g — he advanced boldly in large force against our right wing. Gen. Jackson's corps occupied the right on our line, which rested on the railroad; Gen. Longstreet's the left, extending along the heights to the Rappahannock above Fredericksburg.
Gen. Stuart, with two brigades of cavalry, was posted in the extensive plain on our extreme right.
As soon as the advance of the enemy was discovered through the fog. Gen. Stuart, with his accustomed promptness, moved up a section of his horse artillGen. Stuart, with his accustomed promptness, moved up a section of his horse artillery, which opened with effect upon his flank, and drew upon the gallant Pelham a heavy fire, which he sustained unflinchingly for about two hours. In the meantime the enemy was fiercely encountered by Gen. A. P. Hill's division, forming Gen. Jackson's right, and, after an coordinate combat, repulsed.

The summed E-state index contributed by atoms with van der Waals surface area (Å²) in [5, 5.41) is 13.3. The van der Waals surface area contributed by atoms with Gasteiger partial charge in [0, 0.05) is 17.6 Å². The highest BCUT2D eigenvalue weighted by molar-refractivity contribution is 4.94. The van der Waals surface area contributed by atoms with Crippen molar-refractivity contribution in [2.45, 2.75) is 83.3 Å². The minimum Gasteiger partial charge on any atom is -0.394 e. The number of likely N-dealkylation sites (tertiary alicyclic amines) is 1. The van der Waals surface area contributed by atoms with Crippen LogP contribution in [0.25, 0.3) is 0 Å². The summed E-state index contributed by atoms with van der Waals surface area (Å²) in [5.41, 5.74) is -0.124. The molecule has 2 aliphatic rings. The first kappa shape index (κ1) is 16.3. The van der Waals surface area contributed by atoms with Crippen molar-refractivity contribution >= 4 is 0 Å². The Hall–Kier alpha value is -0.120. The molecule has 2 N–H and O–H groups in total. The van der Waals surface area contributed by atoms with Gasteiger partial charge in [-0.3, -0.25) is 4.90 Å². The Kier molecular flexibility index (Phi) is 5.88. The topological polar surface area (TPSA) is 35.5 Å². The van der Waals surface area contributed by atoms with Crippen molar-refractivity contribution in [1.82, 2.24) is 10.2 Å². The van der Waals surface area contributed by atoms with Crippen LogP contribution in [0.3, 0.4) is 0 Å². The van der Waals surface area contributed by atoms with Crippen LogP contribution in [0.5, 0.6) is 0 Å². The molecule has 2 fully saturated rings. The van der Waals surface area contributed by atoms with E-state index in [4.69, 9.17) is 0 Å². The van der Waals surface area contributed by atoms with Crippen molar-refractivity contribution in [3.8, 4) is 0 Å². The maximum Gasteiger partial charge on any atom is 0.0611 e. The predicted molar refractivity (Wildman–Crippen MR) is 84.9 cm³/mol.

During this attack, which was protracted and hotly contested, two of Gen. Hill's brigades were driven back upon our second line.
General Early, with part of his division, being ordered to his